Private Sector Commission’s own independence and credibility are in the balance
December 22, 2020
While the Private Sector Commission (PSC) is pointing a finger at GECOM, the public’s hands are pointing toward the PSC as its own independence and credibility are in the balance. Two incidents of recent vintage are most troubling. Firstly, while the PSC is casting stones, its glass house harboured some very questionable characters in the upper echelons and in positions to themselves pronounce on the March 2020 General and Regional Elections.
PSC member Ghalee Khan stands out as one such person. The nation recoiled and was revulsed to learn that a fugitive wanted by the American justice system nestled comfortably in the PSC’s perch “undetected” and was deemed by the organization worthy to serve also as an Observer in the last election. Mr. Khan has since been apprehended by US authorities. It is human nature to often see the speck in our brother’s eye, while the log in our own goes unseen.
Secondly, the PSC’s scathing attack on the National COVID-19 Task Force because of a warning letter issued to one of its members’ establishment is a terrifying assault on public health systems amid a historic pandemic. The PSC is a member of said Task Force and threatened to remove itself from if the missive was not rescinded. Stabroek News in an Editorial on the issue stated, “Its quite outrageous threat to remove itself from membership of the Task Force unless Colonel Hussain’s letter to the Palm Court is rescinded amounts to an exercise in equal measures of arrogance and brinkmanship. Is the PSC suggesting that it is prepared to compromise the critical mission of the COVID-19 Task Force by omitting itself therefrom rather than dismount the imposing high horse on which it ascended in order to stand behind the Palm Court?” What an indictment!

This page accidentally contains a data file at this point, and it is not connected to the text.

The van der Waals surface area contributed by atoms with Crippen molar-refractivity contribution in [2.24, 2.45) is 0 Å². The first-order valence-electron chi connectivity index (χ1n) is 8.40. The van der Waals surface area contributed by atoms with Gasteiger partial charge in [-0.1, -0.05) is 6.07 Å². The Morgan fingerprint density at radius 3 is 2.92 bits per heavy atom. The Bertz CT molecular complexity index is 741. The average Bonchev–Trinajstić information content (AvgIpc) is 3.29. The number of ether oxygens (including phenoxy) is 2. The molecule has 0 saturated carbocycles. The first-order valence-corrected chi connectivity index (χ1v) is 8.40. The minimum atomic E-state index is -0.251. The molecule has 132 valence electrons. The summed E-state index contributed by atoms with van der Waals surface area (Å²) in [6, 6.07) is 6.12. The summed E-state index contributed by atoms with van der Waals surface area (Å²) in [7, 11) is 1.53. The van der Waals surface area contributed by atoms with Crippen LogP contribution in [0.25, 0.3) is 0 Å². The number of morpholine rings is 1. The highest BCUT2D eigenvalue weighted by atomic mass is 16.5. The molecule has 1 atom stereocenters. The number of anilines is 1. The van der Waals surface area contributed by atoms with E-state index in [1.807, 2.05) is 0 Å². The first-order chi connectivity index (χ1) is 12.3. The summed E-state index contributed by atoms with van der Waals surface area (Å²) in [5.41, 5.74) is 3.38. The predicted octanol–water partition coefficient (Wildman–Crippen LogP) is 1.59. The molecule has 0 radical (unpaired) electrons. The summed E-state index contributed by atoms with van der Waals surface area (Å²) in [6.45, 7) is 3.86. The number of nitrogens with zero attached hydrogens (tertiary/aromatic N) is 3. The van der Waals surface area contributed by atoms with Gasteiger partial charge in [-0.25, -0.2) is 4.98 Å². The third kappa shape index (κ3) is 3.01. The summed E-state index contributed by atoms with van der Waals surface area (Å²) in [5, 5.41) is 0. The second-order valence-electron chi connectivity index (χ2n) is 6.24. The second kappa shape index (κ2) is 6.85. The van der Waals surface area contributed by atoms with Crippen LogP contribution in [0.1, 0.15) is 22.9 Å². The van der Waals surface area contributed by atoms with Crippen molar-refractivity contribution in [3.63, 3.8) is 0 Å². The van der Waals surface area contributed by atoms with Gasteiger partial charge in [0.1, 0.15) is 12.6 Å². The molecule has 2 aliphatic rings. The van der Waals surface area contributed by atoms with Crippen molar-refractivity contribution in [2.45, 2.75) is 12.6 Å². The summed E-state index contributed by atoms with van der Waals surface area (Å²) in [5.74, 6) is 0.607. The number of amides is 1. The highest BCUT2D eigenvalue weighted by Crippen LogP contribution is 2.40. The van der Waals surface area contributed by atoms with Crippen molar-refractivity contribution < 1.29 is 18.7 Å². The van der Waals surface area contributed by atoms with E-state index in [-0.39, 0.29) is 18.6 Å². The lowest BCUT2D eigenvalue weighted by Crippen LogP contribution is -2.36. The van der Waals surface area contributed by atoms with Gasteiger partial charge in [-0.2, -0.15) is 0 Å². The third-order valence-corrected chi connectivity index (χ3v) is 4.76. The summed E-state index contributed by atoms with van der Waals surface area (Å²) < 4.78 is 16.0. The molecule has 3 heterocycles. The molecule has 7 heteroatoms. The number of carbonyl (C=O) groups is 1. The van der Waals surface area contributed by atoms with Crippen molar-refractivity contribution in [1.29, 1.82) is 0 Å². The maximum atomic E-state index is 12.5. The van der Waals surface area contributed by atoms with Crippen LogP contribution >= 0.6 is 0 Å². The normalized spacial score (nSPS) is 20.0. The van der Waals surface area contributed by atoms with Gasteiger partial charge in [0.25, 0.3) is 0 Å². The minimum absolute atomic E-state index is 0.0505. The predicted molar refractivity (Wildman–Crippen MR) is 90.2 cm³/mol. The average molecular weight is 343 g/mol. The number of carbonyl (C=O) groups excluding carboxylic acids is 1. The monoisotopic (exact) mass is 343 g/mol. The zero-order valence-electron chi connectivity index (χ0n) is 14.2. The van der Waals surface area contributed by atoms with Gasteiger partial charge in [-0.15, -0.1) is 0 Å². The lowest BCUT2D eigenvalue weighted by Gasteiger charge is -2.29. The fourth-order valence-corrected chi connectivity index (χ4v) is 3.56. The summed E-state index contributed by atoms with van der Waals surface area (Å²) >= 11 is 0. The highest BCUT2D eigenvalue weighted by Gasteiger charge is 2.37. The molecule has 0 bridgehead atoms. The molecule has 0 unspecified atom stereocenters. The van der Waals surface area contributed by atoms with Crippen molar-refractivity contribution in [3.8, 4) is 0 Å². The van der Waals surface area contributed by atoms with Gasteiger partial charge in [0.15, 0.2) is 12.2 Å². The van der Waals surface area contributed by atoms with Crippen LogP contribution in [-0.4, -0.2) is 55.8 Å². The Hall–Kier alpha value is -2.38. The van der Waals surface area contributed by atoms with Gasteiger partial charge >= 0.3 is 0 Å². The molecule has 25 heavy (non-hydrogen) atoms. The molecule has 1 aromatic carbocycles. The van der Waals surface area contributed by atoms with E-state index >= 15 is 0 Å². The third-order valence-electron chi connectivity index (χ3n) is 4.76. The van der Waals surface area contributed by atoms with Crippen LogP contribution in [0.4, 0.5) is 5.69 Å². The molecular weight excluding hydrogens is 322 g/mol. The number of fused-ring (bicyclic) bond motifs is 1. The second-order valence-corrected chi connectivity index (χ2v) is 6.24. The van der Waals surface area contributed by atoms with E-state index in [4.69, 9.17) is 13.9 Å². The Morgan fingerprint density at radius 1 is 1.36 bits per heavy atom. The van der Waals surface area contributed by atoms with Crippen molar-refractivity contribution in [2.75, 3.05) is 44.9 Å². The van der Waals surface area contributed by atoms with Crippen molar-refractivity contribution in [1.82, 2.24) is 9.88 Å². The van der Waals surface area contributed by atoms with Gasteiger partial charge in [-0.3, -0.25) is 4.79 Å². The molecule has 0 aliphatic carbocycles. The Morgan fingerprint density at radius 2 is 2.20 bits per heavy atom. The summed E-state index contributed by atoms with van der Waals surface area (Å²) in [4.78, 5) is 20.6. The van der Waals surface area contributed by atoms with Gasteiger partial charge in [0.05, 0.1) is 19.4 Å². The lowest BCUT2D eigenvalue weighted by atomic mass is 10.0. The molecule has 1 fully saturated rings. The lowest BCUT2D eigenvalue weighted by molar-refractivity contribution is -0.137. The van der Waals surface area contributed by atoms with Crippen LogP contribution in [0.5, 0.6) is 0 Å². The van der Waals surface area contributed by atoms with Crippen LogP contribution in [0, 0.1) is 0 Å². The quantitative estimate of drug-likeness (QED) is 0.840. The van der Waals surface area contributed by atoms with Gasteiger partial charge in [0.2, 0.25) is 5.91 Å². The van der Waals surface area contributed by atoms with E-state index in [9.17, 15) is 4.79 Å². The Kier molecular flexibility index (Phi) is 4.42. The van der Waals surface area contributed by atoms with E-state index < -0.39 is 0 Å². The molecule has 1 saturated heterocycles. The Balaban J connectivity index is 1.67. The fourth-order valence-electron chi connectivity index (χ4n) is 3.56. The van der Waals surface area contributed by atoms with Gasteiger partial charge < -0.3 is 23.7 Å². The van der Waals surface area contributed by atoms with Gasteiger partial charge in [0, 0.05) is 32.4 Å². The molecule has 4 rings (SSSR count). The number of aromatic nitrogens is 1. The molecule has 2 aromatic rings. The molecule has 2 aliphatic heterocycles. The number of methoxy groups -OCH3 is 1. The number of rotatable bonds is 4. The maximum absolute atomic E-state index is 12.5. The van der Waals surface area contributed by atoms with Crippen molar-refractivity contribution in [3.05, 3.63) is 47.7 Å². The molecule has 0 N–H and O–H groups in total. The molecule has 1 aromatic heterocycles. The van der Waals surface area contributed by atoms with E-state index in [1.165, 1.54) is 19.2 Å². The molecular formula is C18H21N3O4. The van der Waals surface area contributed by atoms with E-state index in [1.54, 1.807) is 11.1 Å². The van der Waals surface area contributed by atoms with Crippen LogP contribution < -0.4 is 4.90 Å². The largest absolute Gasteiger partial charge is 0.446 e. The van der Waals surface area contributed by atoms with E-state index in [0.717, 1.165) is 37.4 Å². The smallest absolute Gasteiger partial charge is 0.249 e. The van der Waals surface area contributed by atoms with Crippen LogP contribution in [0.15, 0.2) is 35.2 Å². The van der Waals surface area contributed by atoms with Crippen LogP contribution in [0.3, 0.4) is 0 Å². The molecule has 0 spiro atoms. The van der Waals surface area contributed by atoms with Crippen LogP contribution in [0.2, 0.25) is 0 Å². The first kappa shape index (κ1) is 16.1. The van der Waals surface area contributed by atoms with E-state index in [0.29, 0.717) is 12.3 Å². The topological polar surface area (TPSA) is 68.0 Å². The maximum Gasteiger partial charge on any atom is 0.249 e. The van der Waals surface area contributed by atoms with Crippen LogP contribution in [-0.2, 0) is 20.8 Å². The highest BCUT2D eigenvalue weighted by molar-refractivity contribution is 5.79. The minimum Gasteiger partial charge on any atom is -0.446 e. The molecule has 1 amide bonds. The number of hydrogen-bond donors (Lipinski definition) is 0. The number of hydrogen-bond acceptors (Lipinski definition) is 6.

Editor, in April the PSC declared publicly that GECOM’s National Recount was a “waste of time”. It went out of its way to write to GECOM about ‘unfounded allegations being made by party agents’. However, that Recount revealed several irregularities, inconsistencies, occurrences and anomalies and said concerns were raised expeditiously with the GECOM.
Finally, the charge by the PSC of “unfounded allegations” still reverberates. In the words of GECOM Chairman Justice Claudette Singh (May 21), “I am of the view, he who asserts must prove”. Similarly, “The Chairperson posited that she is of the opinion some of the allegations are of a serious nature and must be addressed”. But she was of the view that, “The Constitution confers on the High Court the exclusive jurisdiction to determine the validity of an election.” (June 16) Even the CARICOM Scrutinizing Team recommended “an investigation into the missing documents” at GECOM.
We reside in a country where the Rule of Law operates and the wheels of the justice system still turn. Those perceived to have transgressed the law are still entitled to due process. They are still entitled to the presumption of innocence until proven otherwise not by the Commission but a court of competent jurisdiction. The PSC should focus on its core mandate and allow GECOM and the judiciary to focus on theirs.
Sherod Avery Duncan, MP